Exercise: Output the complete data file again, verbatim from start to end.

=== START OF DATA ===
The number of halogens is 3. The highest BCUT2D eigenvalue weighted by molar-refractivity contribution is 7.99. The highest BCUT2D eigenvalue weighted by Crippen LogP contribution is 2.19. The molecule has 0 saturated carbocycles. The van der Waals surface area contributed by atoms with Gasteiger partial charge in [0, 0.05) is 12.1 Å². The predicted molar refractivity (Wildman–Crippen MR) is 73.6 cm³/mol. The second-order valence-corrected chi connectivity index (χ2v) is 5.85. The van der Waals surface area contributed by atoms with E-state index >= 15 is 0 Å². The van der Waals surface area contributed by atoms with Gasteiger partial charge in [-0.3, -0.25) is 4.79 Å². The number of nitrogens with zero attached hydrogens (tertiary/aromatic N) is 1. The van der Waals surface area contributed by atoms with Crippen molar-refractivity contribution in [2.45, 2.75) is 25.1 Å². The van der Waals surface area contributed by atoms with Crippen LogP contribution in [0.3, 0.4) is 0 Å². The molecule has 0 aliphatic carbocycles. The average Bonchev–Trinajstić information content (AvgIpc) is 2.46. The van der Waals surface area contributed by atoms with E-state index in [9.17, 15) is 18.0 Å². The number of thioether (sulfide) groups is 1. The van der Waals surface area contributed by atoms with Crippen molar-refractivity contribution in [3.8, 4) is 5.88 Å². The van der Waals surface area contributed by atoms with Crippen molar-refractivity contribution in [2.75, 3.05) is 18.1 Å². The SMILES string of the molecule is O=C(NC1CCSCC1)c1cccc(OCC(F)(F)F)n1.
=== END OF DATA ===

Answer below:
The number of halogens is 3. The highest BCUT2D eigenvalue weighted by molar-refractivity contribution is 7.99. The highest BCUT2D eigenvalue weighted by Crippen LogP contribution is 2.19. The molecule has 0 saturated carbocycles. The van der Waals surface area contributed by atoms with Gasteiger partial charge in [0, 0.05) is 12.1 Å². The predicted molar refractivity (Wildman–Crippen MR) is 73.6 cm³/mol. The second-order valence-corrected chi connectivity index (χ2v) is 5.85. The van der Waals surface area contributed by atoms with E-state index >= 15 is 0 Å². The van der Waals surface area contributed by atoms with Gasteiger partial charge in [-0.3, -0.25) is 4.79 Å². The number of nitrogens with zero attached hydrogens (tertiary/aromatic N) is 1. The van der Waals surface area contributed by atoms with Crippen molar-refractivity contribution in [2.45, 2.75) is 25.1 Å². The van der Waals surface area contributed by atoms with Crippen LogP contribution in [0.3, 0.4) is 0 Å². The molecule has 0 aliphatic carbocycles. The average Bonchev–Trinajstić information content (AvgIpc) is 2.46. The van der Waals surface area contributed by atoms with E-state index in [9.17, 15) is 18.0 Å². The number of thioether (sulfide) groups is 1. The van der Waals surface area contributed by atoms with Crippen molar-refractivity contribution in [3.8, 4) is 5.88 Å². The van der Waals surface area contributed by atoms with Crippen molar-refractivity contribution in [2.75, 3.05) is 18.1 Å². The SMILES string of the molecule is O=C(NC1CCSCC1)c1cccc(OCC(F)(F)F)n1.